Bitter Victory, our game of the 1943 Allied invasion of Sicily, began as a tiny part of a much larger game: Brian Knipple’s grand sweeping simulation of the entire Italian campaign from the beaches of Gela to the mountains of Riva di Garda, all at six miles (a little less than 10 kilometers) per hex. It had many maps and over a thousand pieces.
Bitter Victory is much smaller: a single map at 22x17 inches in size and 180 playing pieces. We originally sold it in one of the small boxes from our Quick-Play line (like Alsace 1945 and Gazala 1942) but sold out of those boxes so a while back we moved it into one of our standard flat sleeved boxes with new artwork on the wrapper. We still have a good supply of pieces and maps, so we dropped the price to $19.99 (from $29.99) to get them moving off our shelves and onto your tables. Because they belong there.
Bitter Victory sold the best of all our Quick-Play games other than the record-setting Defiant Russia. It has American forces involved (and Brits and Canadians, too) and covers a reasonably well-known campaign. And it’s an attractive package, with a nice little map and colorful pieces. But most important to its success has been its play.
Bitter Victory takes place solely on the island of Sicily, a fairly large landmass situated pretty much in the dead center of the Mediterranean Sea. That location makes its possession vital for both sides, and presents a few unusual aspects for a wargame. The island is large enough for modern mechanized operations, but the terrain is so rugged that these are limited to only some locations (and least in terms of rapid movement). But most importantly, it’s an island: the game has no “edge of the world” rules, because all three edges of the playing area (Sicily is roughly triangle-shaped) end on the shoreline. There’s no feeling of artificial limitations, since the whole world (in terms of the campaign) is right there and part of the playing area.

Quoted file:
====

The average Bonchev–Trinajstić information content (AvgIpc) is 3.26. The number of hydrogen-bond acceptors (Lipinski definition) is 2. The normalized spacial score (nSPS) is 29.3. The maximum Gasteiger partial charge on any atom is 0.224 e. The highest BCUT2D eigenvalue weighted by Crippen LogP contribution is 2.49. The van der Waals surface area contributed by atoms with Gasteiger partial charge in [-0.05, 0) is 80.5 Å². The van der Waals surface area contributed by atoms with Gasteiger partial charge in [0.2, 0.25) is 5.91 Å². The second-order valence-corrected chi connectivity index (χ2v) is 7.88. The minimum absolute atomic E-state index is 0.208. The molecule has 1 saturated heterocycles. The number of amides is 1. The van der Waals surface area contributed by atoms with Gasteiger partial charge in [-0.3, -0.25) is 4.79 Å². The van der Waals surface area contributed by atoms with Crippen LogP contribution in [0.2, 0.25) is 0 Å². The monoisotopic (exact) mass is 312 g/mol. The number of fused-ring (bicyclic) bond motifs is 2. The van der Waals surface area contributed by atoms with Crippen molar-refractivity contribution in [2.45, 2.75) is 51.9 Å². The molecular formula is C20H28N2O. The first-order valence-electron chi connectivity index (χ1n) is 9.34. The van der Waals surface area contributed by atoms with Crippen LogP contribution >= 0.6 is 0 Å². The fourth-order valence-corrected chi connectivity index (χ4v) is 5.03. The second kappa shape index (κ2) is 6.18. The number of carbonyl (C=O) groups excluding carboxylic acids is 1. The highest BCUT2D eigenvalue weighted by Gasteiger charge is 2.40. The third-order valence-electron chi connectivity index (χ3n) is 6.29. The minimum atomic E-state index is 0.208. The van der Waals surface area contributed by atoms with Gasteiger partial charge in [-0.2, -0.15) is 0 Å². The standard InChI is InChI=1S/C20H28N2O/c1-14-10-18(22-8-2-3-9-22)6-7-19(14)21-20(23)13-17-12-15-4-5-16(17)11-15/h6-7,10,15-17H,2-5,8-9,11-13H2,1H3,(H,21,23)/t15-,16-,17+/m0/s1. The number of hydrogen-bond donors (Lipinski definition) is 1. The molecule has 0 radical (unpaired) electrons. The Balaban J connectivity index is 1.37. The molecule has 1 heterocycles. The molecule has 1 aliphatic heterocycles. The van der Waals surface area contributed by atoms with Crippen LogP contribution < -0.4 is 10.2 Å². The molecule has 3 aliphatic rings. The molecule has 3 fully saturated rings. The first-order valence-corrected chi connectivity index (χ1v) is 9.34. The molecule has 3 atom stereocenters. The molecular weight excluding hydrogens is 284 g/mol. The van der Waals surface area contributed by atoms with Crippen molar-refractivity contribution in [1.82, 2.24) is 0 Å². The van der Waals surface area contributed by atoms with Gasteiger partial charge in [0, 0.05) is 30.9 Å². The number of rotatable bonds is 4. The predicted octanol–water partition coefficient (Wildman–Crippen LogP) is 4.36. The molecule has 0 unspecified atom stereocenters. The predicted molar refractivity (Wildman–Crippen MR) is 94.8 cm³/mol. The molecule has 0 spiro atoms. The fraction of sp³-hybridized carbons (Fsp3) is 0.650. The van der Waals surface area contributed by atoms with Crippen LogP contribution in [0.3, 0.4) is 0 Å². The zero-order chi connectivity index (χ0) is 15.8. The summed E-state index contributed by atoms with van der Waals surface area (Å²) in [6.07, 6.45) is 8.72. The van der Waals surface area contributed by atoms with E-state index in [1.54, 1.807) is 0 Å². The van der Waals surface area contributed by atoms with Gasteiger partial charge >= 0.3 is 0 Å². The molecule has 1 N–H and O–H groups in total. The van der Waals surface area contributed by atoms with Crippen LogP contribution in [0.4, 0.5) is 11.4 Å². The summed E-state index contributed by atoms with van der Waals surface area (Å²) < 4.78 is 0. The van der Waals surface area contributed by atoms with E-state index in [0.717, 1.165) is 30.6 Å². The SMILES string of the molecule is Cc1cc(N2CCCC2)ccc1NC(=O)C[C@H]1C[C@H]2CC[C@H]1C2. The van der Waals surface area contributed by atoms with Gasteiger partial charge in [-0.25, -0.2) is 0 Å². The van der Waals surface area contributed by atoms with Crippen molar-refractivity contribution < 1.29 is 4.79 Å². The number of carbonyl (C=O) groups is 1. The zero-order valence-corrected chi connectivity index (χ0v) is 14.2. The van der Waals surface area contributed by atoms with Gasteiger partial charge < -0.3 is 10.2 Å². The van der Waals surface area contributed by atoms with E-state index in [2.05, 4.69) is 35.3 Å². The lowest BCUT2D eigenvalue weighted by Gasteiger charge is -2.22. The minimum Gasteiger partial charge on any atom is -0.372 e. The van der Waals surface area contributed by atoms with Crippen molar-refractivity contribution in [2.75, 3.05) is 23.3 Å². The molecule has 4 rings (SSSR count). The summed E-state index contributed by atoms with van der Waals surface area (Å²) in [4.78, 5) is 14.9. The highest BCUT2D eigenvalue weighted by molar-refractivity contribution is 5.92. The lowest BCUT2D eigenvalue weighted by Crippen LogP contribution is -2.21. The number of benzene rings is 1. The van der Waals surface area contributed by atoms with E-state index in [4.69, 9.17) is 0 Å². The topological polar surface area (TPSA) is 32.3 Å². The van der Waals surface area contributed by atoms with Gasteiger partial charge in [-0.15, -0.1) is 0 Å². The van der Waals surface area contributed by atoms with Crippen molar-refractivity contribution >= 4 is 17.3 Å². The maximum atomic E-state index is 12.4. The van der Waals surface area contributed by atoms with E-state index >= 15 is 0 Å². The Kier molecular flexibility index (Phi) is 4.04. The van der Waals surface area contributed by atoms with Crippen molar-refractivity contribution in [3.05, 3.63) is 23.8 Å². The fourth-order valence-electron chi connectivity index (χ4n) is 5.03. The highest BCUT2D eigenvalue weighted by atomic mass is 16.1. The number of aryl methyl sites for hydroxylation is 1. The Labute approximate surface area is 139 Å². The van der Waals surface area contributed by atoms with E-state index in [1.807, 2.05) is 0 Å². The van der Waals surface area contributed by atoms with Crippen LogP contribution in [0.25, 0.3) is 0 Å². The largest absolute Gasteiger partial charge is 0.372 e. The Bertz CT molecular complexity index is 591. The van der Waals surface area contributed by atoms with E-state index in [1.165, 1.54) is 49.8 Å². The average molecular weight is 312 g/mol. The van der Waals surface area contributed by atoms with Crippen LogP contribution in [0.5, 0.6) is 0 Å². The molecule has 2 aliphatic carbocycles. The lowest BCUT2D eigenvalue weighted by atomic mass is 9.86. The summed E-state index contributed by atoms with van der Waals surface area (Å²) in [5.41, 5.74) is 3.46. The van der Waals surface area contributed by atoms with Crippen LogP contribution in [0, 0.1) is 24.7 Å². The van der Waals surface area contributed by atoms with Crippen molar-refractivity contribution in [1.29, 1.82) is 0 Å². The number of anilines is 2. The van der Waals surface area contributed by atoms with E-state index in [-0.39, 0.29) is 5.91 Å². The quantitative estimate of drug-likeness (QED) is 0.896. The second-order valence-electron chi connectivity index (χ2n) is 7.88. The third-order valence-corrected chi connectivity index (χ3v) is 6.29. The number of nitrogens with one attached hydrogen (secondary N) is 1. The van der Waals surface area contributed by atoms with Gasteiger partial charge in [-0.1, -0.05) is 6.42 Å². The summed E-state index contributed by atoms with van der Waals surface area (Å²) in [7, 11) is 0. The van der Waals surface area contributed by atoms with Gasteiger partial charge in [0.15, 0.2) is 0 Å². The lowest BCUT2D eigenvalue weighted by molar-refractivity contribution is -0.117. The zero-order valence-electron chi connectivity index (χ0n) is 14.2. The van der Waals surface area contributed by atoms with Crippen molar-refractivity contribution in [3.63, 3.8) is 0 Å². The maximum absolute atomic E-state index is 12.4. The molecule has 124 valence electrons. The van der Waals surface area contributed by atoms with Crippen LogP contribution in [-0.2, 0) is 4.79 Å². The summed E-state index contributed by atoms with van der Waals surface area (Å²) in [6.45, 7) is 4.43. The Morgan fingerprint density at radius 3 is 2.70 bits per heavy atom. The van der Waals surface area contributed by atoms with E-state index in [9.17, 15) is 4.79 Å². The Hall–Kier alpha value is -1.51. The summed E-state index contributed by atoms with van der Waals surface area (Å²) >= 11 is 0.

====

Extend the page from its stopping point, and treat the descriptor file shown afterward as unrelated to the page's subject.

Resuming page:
Yet the island is not isolated. The Allies have sea control around Sicily, and thus the ability to land fresh troops and supplies (and a limited option to conduct additional landings elsewhere on the island). The Axis is not cut off, either. They can still bring in additional troops, replacements and supplies from mainland Italy using the high-volume railroad ferry over the narrow Strait of Messina.
The Allied task is to conquer the island, which really means its ports: Augusta and Syracuse side-by-side on the eastern shore, Messina at the top right corner, Palermo on the north coast and Trapani at the far left corner. The island is going to fall eventually; the game is won or lost depending on how long this takes and how thoroughly the Axis manages to wreck the island’s infrastructure before departing (with some other variables, like summoning more reinforcing divisions to either side).
The game system is standard hex-and-counter wargame fare, the same as that found in Alsace 1945 and Red God of War, and very similar to that of Gazala 1942. Units are mostly regiments and brigades with a smattering of important battalions and some fairly impotent Italian coastal-defense divisions. Corps headquarters keep these units supplied and are important to activate them so they can move and fight; each corps headquarters has a corresponding chit placed in a container. When the chit is drawn, units within its command radius may operate.